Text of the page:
The jump in crop prices may be a shadow of things to come, as a chronic food crisis could follow over the next 40 years, money manager Jeremy Grantham of Grantham, Mayo, Van Otterloo & Co. told CNBC.

We are "about five years into a chronic global food crisis that is unlikely to fade for many decades, at least until the global population has considerably declined from its likely peak of over nine billion in 2050," Grantham wrote in his recent quarterly letter to investors, according to the CNBC article.

The latest jump in prices for soybeans, wheat and corn is the result of the drought in the Midwest, according to the article. But there are other reasons for the price hikes, Grantham told CNBC. There's a rapidly increasing demand for food from a growing middle class that could have some effect, but there are additional factors. Falling grain production, tainted water, growing costs of fuel and fertilizer, and global climate change were cited by Grantham as reasons for the possible future chronic food crisis..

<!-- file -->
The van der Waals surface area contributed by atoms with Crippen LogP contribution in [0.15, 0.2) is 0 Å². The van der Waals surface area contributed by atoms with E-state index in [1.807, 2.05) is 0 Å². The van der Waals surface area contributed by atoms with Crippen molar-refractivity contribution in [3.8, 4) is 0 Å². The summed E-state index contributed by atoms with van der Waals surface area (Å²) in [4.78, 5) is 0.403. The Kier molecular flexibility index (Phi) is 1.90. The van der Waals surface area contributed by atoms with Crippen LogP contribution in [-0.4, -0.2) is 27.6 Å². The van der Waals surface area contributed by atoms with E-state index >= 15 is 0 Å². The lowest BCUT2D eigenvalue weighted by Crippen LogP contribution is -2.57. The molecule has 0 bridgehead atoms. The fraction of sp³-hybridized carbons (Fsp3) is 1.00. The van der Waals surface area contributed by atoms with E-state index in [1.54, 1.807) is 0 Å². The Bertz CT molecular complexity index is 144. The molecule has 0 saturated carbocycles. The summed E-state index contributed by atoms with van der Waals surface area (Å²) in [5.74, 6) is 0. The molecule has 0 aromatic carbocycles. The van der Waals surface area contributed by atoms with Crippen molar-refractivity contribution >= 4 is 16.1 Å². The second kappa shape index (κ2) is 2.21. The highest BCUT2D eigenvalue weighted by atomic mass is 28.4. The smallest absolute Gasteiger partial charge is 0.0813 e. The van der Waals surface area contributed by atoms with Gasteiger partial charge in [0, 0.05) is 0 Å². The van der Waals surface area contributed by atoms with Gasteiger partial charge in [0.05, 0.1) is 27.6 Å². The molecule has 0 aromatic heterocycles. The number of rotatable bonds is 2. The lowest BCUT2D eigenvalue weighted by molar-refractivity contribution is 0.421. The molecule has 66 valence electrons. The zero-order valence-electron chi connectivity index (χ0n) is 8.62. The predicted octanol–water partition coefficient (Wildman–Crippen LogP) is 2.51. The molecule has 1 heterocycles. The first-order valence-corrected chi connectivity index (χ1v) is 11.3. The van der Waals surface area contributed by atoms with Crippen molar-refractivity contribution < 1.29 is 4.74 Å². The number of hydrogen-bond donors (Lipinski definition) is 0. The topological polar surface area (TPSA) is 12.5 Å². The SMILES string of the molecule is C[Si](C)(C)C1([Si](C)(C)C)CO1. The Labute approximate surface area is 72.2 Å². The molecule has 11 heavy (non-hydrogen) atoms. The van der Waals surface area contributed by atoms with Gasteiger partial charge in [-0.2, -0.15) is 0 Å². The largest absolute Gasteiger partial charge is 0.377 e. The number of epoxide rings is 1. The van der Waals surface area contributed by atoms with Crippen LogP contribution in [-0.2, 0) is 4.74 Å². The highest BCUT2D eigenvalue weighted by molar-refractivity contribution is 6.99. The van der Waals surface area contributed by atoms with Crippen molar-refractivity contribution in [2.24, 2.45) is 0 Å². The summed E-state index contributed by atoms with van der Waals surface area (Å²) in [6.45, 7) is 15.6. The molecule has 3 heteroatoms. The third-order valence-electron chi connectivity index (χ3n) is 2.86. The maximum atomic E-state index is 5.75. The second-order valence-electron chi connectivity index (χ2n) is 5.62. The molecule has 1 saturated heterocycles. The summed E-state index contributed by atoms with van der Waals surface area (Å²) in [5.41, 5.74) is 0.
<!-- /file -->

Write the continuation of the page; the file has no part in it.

"The ramifications of a global food crisis have already begun and were a key component of the Arab spring revolutions," James Iuorio of TJM Institutional services said in response to Grantham's investor letter.